It’s a long-distance lockdown for this Vegas GM

GOSTELOW REPORT—“I relocated from Conrad Fort Lauderdale Beach Hotel this February and my wife stayed behind until our kids finished the school year, which is why I am quarantining in Florida and running my hotel from afar,” explains Chintan Dadhich, general manager of the Waldorf Astoria Las Vegas, adding that yes, the three hours’ difference does present some challenges but it is up to him to adjust his schedule to Las Vegas time.  

“I have always believed in 100% transparency. As we were winding down to our closure on March 18 I knew that my colleagues would be staying home and feeling anxious. I promised them I would keep them up to date, sharing information both from Hilton and from ownership.”

Chintan Dadhich at work in his lockdown office in Florida.
Chintan Dadhich at work in his lockdown office in Florida.

Part of Kam Sang’s extensive real estate portfolio, the 392-room hotel has 225 residences above and a total workforce of 600. Of those, 40, including 20 servicing the residences, are still on-site. Every 10 days or so Dadhich contacts everyone by email or calls, including all those who are furloughed.

“I share progress, and add in some personal details, how I am getting on quarantined with my family. We celebrate such special occasions as a child graduating, and birthdays and other milestone events,” he said. “I shared that, thanks to some of our loyal suppliers, we were able to organize a food drive in the Las Vegas area for 200 team members.”

As well as having a distant GM, the Las Vegas Waldorf Astoria does have other challenges that are unique in the portfolio. For one thing, the hotel is right on The Strip (“I hear from some of my managers who have driven along it that it is absolutely eerie right now”). There are the sometimes-anxious residents, many of whom live here full-time (“I am continually being congratulated how our people are helping residents with shopping and other errands”).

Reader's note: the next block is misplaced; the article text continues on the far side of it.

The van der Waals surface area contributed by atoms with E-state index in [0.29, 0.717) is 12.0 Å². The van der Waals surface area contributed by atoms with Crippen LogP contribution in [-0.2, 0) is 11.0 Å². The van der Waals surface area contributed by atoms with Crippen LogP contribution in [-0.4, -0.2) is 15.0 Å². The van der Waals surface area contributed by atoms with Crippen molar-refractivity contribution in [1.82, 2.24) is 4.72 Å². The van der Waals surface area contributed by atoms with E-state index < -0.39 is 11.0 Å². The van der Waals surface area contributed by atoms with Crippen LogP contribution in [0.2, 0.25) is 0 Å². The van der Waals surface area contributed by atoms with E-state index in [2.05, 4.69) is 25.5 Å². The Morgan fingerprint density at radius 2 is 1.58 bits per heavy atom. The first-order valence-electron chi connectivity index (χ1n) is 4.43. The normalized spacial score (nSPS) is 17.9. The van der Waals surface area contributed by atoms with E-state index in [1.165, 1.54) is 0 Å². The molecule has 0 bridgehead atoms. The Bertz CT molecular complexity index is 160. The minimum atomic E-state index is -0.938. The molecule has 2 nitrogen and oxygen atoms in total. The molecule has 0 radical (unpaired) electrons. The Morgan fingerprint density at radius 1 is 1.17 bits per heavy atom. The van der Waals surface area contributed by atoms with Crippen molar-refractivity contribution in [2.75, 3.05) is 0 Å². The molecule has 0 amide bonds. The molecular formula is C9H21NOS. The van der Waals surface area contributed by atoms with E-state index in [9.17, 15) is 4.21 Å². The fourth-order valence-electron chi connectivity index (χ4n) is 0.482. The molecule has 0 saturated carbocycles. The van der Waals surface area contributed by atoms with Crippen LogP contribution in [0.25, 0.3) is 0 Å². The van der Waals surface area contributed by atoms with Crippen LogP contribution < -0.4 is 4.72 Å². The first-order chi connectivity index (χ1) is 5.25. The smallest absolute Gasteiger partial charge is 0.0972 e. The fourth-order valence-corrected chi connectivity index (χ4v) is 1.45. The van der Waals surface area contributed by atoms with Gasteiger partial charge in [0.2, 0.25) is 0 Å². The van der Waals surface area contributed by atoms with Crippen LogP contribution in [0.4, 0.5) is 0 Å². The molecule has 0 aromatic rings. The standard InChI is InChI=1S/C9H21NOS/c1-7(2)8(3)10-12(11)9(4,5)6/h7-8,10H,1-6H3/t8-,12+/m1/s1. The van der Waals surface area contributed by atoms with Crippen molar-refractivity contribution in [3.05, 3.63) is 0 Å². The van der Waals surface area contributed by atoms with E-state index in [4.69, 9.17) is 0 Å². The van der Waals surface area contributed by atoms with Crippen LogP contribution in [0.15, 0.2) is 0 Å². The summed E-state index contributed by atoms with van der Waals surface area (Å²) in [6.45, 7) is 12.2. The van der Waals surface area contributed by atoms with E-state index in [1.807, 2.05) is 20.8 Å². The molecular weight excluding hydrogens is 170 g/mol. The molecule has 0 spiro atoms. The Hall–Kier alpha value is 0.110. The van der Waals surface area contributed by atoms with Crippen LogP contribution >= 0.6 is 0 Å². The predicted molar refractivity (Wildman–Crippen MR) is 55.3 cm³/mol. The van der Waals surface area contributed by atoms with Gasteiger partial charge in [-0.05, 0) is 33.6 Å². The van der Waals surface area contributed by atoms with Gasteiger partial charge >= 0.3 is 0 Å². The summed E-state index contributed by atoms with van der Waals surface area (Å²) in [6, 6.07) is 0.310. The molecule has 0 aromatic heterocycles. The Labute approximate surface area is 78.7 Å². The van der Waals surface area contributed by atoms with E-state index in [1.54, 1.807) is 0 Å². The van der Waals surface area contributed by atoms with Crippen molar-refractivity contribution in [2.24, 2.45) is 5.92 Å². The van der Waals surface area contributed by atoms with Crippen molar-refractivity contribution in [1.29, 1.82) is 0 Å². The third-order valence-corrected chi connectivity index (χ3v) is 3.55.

The day after the Super Bowl, Dadhich signed off in Fort Lauderdale and flew straight to Las Vegas, to start work immediately. On the flight he sketched out his orientation — he planned to stress the 100-year history of the Hilton name and share plans for the future.

“Now, when we re-open, there will be another orientation, which will include how the next six to eight months will look,” he said.

The hotel, which will not accept any reservations until the end of May, had not set a re-opening date as of May 10, Dadhich said. He had hoped that a pencilled re-opening date of May 30 could be inked, but so much depended on the immediate locale. “Roughly 70% of our hotel guests, 80% of whom have always been domestic, come for what Las Vegas offers as a destination, and we still need to see how The Strip responds to the ending of the lockdown.”

Meanwhile, handwritten in a spiral exercise book in Florida, he works on his next campaign as if it were a military exercise. Interestingly, he had planned to follow his father into the Indian army but, when he was vacationing in Berkeley, California, an aunt said she would pay for his sailing lessons if he helped out in her restaurant, and he became hooked. 

Today’s exercise book is a compilation of lists, not only things to do but, following a mentor’s guidance from years back, what not to do.

“There are many procedures that must not be the same. We have to instil more confidence for guests and for team members. Everything must be genuine, and come from the heart, with more than a hint of vulnerability. Hotels must be the industry that shows the world how to do it right.”

He admits there is no better time than now for preventative maintenance, or for minutely going through everything that has hitherto been taken for granted. He is also still trying to solve the traditional one-to-one of service. Post-COVID does not allow shaking hands.

“This is especially hard for me. I am renowned for actual contact, and for high-fiving my team members. How can we all show genuine empathy, make sure that a smile is somehow evident over a phone? We need to find a solution, and then impart it to the entire cast, again and again.”